We may earn commissions when you buy from links on our site. Why you can trust us.
Soundwave Sontro OTC Hearing Aids: Average Performance, Decent Price
After testing a large bulk of the available OTC hearing aids over the last year plus, I believe models powered by single-use batteries are, well, stupid, especially with the wealth of rechargeable alternatives now available. Tiny hearing aid batteries are awkward to swap, and the ongoing replacement cost soon makes up for any savings in the original device price. It’s hard to imagine many OTC hearing aid vendors continuing to make or sell single-use battery models for very long.
Trying to stay objective in the face of my admitted single-cell prejudice, the Soundwave Sontro receiver-in-canal (RIC) style self-fitting OTC hearing aids ($749) are perhaps the last of a dying breed. Like other RIC hearing aids, the Sontro store their batteries in packs that sit behind the ear; in Sontro’s case, standard #312 1.45-volt hearing aid batteries you can find in any drugstore. As a result, the Sontro are slightly less expensive than rechargeable RIC competitors, such as the similarly self-fitting RIC Lexie B2 Powered by Bose ($999, currently discounted to $899). In the small single-use battery self-fitting OTC hearing aid product universe, however, Sontro has only one true competitor, the in-ear bud Sony CRE-C10 ($999, also currently discounted to $899).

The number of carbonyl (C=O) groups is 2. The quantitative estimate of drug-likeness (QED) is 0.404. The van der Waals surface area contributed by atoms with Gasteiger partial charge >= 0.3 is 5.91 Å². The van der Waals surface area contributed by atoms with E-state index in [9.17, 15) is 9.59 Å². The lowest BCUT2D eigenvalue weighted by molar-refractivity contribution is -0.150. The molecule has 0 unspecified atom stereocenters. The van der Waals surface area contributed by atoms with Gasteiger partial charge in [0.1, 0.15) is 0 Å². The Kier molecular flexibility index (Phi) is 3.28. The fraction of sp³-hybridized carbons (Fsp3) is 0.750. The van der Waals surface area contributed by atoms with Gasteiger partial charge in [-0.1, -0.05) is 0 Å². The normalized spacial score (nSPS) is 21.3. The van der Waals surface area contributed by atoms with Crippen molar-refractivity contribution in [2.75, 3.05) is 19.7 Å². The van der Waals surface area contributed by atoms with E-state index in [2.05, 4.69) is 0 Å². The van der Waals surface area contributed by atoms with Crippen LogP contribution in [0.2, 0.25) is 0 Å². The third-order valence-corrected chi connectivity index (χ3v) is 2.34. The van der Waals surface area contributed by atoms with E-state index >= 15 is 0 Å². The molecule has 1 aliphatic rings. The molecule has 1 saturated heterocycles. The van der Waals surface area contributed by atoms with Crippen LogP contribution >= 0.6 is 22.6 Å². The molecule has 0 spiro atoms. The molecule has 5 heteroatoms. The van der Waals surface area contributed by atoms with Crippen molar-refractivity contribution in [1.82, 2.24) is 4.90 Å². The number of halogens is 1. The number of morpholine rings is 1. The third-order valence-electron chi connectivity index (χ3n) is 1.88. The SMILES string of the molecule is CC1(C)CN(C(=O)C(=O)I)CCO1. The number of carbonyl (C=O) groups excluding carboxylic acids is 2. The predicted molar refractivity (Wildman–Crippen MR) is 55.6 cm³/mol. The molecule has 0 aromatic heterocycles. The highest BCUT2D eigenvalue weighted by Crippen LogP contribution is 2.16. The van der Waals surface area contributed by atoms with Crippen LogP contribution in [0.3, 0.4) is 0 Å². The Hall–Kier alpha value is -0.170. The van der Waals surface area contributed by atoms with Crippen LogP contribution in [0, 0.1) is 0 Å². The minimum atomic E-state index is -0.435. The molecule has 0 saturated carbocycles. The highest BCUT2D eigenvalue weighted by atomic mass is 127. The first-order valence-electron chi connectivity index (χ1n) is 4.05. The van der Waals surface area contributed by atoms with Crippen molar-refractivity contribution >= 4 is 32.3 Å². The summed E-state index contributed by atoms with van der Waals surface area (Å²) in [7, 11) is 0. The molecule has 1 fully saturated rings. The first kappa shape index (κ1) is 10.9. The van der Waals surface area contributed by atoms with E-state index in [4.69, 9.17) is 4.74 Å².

Like the Sony C10, the Sontro uses only Bluetooth Low Energy (BLE) for connection to its app – no music streaming or hands-free phone calls. The Sony C10, of course, offers an additional aesthetic advantage: it’s an in-ear bud that is nearly invisible. Ultimately, your purchase choice will largely depend on your convenience, aesthetic, and budget considerations.
What's in the box
Inside the Sontro box is a four-pack of Rayovac Extra 312 batteries to power your first week of ownership. Also included are five sets of dome tips: the pre-installed domes are medium open, which can be swapped out for small open, small “power,” large open, or double-flanged “tulip” domes. The larger “power” or “tulip” domes are designed to diminish potential feedback. You can buy replacement domes in packs of ten ($19) on the Soundwave site.